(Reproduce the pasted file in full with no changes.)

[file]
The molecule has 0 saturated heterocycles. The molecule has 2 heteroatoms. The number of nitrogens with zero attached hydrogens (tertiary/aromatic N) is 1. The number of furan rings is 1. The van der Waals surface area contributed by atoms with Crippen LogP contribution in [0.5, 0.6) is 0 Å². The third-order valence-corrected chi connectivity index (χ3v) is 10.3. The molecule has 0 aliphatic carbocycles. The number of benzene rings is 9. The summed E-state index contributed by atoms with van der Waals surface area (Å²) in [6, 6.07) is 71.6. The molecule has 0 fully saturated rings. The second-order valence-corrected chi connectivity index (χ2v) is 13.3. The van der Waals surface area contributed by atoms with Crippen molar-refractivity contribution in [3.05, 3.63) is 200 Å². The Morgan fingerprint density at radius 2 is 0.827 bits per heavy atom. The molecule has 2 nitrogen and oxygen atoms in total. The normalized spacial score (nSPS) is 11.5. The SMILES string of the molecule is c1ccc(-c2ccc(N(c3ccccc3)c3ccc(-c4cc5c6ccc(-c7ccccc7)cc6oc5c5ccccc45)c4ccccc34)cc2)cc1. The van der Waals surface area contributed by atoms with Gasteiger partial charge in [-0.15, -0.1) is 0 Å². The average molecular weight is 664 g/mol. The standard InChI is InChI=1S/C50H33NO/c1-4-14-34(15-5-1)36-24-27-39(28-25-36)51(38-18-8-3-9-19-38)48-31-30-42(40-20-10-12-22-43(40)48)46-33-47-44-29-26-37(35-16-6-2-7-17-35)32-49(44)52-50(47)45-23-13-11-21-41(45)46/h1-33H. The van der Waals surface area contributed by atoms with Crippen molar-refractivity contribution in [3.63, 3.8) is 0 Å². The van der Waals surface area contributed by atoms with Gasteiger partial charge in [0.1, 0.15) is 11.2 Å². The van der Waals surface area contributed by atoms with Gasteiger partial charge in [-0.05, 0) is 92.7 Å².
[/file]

The molecule has 0 saturated heterocycles. The molecule has 2 heteroatoms. The number of nitrogens with zero attached hydrogens (tertiary/aromatic N) is 1. The number of furan rings is 1. The van der Waals surface area contributed by atoms with Crippen LogP contribution in [0.5, 0.6) is 0 Å². The third-order valence-corrected chi connectivity index (χ3v) is 10.3. The molecule has 0 aliphatic carbocycles. The number of benzene rings is 9. The summed E-state index contributed by atoms with van der Waals surface area (Å²) in [6, 6.07) is 71.6. The molecule has 0 fully saturated rings. The second-order valence-corrected chi connectivity index (χ2v) is 13.3. The van der Waals surface area contributed by atoms with Crippen molar-refractivity contribution in [3.05, 3.63) is 200 Å². The Morgan fingerprint density at radius 2 is 0.827 bits per heavy atom. The molecule has 2 nitrogen and oxygen atoms in total. The normalized spacial score (nSPS) is 11.5. The SMILES string of the molecule is c1ccc(-c2ccc(N(c3ccccc3)c3ccc(-c4cc5c6ccc(-c7ccccc7)cc6oc5c5ccccc45)c4ccccc34)cc2)cc1. The van der Waals surface area contributed by atoms with Gasteiger partial charge in [-0.15, -0.1) is 0 Å². The average molecular weight is 664 g/mol. The standard InChI is InChI=1S/C50H33NO/c1-4-14-34(15-5-1)36-24-27-39(28-25-36)51(38-18-8-3-9-19-38)48-31-30-42(40-20-10-12-22-43(40)48)46-33-47-44-29-26-37(35-16-6-2-7-17-35)32-49(44)52-50(47)45-23-13-11-21-41(45)46/h1-33H. The van der Waals surface area contributed by atoms with Crippen molar-refractivity contribution in [3.63, 3.8) is 0 Å². The van der Waals surface area contributed by atoms with Gasteiger partial charge in [0.1, 0.15) is 11.2 Å². The van der Waals surface area contributed by atoms with Gasteiger partial charge in [-0.05, 0) is 92.7 Å².